The presence of DOPE in the lipofectant mixtures makes it possible to improve the transfection efficacy when the concentration of (9) RPR 120531A is low.

EXAMPLE 35 Effect of Serum on the Efficacy of (6) RPR 120535A, (9) RPR 120531A and (10) RPR 121650A Transfection

Samples of 1×105 cells [NIH 3T3 or Hela] in exponential growth phase on 2 cm2 are treated with lipofectant/pCMV-LUC solutions (3 nanomol lipofectant/μg DNA) in the absence of serum for 2 hours or in the presence of serum in the culture medium. In this example, each sample receives 2 μg of DNA. The expression of luciferase is studied in the supernatant of the cell lysates, expressed as RLU/10s and given relative to an mg of protein. From the analysis of the results, it emerges that the presence of serum has no appreciable effect on the transfection.

EXAMPLE 36 Influence of the Nucleic Acid Concentration in the DNA/lipofectant Mixtures (20) RPR 120527A, (19) RPR 120528A, (17) RPR 120526A and (16) RPR 120525A

Under the conditions described in Example 31, samples of NIH 3T3 cells are transfected under conditions in which the nanomoles lipofectant/μg of DNA ratios are optimized—see Example 30—[ratio=6 for (20) RPR 120527A and (19) RPR 120528A—ratio=3 for (17) RPR 120526A and (16) RPR 120525A]. The amounts of DNA provided to each sample range from 0.5 to 2 μg. The results are reported in FIG. 6.

The transfection of 1×105 cells in exponential growth phase with 1 μg of plasmid DNA appears to be a good choice; indeed, the increase in the amount of DNA used leads to an increase in the concentration of cationic lipid in contact with the cells and thus to toxicity problems in certain cases. At a lower DNA concentration, the proportionality with the transfection efficacy is no longer obtained.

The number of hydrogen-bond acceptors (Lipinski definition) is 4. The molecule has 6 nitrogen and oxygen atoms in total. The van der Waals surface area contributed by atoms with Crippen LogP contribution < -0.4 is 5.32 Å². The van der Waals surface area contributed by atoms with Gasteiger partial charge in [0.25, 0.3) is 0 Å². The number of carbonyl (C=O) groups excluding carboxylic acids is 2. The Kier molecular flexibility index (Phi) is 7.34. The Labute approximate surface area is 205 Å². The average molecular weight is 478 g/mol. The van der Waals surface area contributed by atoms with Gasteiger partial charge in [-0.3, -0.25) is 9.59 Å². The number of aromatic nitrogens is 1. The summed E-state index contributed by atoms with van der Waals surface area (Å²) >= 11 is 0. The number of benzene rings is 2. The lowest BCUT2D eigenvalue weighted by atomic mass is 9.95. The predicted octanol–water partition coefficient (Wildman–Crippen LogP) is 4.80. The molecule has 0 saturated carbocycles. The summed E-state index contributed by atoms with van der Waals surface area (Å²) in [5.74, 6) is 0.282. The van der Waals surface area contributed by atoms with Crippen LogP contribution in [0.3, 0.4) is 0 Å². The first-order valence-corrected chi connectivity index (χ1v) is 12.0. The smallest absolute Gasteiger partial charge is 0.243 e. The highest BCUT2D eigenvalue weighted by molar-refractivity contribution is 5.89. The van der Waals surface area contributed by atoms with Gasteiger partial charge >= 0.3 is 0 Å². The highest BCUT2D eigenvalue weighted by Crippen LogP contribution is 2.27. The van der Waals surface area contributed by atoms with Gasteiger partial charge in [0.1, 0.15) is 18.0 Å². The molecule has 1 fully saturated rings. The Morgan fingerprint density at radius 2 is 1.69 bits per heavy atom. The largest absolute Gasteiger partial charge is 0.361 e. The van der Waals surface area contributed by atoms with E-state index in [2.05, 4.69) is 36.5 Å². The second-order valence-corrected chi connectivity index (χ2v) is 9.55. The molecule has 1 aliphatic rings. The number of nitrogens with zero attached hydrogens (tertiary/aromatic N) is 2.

EXAMPLE 37 Tests of in Vivo Transfection with Lipopolyamines According to the Invention.

A solution containing a lipopolyamine according to the invention, prepared as described above, is injected into a tumour 7 days after implantation, the mouse being anaesthetized with a ketamine+xylazine mixture. Two days after the injection, tumour tissues are removed, weighed and then chopped up and ground in 500 μl of lysis buffer (Promega Cell Lysis Buffer E153 A). After centrifugation (20,000 g for 10 minutes), 10 μl are taken out and used to evaluate the luciferase activity by measuring the total light emission obtained after mixing with 50 μl of reagent (Promega Luciferase Assay Substrate) in a Lumat LB 9501 luminometer (Berthold), with integration over 10 seconds. The resulting activity is expressed as RLUs (Relative Light Units) estimated for the entire tumour lysis supernatant, or as RLUs per μg of DNA injected. Table III gives the results obtained.